“I have finalised my squad, and it is a great group of players. Brett Wilkinson will be out for another six or seven weeks through injury, while Gavin Duffy, John Muldoon and Mike McCarthy are all away training with the national squad. It would be great to have the whole squad together, but listen, I’m not complaining, every team goes through those kind of things,” he said.

Connacht will have eight competitive games under their belt in the RaboDirect Pro12 league by the time they make their Heineken Cup debut in The Stoop. According to a draft fixture list for what was known as the Magners League last season, Connacht open their campaign with a trip to Italy to take on Benetton Treviso on Friday, September 2, followed a week later by the visit of the Scarlets to the Sportsground.

There is the proposed usual double header against Irish sides around the Christmas period, with Connacht scheduled away to Munster on December 23, and hosting Leinster in the Sportsground on December 30.

Galway in Days Gone By

The way we were – Protecting archives of our past



A photo of Galway city centre from the county council's archives

People’s living conditions less than 100 years ago were frightening. We have come a long way. We talk about water charges today, but back then the local District Councils were erecting pumps for local communities and the lovely town of Mountbellew, according to Council minutes, had open sewers,” says Galway County Council archivist Patria McWalter.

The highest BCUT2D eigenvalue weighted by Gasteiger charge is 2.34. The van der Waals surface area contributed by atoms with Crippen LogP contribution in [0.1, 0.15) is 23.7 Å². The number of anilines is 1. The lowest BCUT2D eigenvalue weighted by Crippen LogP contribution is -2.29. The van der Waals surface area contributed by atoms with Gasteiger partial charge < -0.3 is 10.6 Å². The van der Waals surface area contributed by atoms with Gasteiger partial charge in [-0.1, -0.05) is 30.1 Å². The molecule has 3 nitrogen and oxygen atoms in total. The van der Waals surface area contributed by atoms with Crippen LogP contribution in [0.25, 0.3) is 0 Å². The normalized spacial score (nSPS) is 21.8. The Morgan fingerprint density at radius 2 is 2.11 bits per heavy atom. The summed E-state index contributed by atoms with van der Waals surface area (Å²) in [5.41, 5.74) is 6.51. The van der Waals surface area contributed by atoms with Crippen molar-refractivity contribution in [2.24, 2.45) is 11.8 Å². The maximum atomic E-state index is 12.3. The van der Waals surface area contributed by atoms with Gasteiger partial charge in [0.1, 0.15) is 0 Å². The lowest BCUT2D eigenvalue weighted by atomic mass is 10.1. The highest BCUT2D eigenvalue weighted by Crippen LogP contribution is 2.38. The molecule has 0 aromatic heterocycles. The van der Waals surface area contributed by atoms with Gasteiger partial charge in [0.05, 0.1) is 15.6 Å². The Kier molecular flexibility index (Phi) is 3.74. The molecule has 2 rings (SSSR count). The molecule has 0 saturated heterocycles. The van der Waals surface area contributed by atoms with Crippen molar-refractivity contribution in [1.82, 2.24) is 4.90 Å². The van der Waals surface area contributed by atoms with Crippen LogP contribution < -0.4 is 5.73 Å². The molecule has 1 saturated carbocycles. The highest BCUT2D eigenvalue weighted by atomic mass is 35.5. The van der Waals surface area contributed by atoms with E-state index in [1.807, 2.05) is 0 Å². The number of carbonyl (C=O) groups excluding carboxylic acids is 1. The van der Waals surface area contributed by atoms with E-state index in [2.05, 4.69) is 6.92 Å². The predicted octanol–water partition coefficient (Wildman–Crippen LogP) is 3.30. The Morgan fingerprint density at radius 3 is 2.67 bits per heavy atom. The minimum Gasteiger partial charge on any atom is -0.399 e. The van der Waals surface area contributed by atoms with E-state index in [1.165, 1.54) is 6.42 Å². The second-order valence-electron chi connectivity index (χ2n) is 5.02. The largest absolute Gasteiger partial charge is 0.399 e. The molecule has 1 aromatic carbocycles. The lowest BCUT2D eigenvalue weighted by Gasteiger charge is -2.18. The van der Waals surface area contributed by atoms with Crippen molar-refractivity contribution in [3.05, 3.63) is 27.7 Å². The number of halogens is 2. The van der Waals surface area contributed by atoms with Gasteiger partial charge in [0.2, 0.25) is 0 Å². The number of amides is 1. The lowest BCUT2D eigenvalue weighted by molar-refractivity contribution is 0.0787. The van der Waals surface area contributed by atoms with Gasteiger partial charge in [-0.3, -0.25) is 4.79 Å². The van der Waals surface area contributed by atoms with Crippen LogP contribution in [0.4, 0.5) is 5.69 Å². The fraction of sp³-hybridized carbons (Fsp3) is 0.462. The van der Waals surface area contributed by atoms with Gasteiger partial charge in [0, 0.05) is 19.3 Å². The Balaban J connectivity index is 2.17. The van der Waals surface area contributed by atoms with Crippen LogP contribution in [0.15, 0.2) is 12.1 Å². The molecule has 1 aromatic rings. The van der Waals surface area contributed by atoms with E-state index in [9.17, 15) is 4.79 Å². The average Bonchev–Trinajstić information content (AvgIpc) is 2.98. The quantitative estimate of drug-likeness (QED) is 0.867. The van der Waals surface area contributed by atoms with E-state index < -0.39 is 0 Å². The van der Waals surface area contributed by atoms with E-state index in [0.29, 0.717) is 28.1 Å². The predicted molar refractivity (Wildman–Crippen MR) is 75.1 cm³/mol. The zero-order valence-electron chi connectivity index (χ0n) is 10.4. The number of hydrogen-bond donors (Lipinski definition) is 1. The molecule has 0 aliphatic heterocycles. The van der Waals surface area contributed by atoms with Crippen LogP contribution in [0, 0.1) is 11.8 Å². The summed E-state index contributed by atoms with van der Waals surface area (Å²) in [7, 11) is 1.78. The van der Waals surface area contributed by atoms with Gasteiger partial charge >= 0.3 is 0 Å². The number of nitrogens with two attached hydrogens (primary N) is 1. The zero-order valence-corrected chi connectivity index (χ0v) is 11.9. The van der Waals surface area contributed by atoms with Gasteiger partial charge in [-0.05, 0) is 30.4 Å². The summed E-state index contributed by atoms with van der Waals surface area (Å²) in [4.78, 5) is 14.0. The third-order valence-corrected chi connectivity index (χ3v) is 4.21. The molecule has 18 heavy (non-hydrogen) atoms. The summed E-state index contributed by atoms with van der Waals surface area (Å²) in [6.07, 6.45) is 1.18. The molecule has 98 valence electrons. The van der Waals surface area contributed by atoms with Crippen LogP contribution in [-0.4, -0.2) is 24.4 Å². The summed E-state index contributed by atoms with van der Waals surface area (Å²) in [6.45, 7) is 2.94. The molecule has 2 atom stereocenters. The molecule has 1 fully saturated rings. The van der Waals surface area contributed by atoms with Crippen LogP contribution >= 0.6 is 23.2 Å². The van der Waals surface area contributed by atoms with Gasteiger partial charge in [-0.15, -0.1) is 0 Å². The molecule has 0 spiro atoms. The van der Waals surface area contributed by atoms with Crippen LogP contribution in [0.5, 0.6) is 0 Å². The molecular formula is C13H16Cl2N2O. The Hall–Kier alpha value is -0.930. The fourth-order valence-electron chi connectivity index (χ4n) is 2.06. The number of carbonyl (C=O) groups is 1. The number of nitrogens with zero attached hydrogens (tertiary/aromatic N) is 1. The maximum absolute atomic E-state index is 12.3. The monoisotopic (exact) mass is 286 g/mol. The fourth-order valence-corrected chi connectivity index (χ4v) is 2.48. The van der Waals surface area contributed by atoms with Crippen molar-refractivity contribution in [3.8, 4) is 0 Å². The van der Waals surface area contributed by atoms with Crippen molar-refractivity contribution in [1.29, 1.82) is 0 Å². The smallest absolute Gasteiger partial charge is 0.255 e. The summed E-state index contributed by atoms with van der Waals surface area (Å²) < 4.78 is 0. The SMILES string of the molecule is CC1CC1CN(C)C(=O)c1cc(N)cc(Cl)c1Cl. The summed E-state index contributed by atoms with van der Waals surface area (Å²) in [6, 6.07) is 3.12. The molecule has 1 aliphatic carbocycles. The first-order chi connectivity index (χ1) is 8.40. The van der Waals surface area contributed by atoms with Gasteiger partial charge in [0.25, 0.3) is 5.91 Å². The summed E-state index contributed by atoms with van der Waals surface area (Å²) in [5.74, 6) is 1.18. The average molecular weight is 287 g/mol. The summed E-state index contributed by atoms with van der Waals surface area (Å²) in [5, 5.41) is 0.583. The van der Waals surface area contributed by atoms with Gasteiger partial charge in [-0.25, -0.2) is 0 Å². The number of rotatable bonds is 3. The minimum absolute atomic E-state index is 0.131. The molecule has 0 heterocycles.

Patria believes we “need to take pride in our history, and we should take the same pride in our historical records as we do in our built heritage”. When you see the wealth of material in her care, this belief makes sense.

She is in charge of caring for the rich collection of administrative records owned by Galway County Council and says “these records are as much part of our history as the Rock of Cashel is. They document our lives and our ancestors’ lives. And nobody can plan for the future unless you learn from the past, what worked and what didn’t”.

Archivists and librarians are often unfairly regarded as being dry, academic types, but that’s certainly not true of Patria. Her enthusiasm is infectious as she turns the pages of several minute books from Galway’s Rural District Councils, all of them at least 100 years old.

Part of her role involved cataloguing all the records of the Councils – Ballinasloe, Clifden, Galway, Gort, Loughrea, Mountbellew, Portumna and Tuam. These records mostly consisted of minutes of various meetings.

When she was cataloguing them she realised their worth to local historians and researchers, so she decided to compile a guide to their content. The result is For the Record: The Archives of Galway’s Rural District Councils, which will be a valuable asset to anybody with an interest in history.

Many representatives on these Councils were local personalities and several were arrested during the political upheaval of the era, she explains.

And, ushering in a new era in history, women were allowed to sit on these Rural District Councils – at the time they were not allowed to sit on County Councils.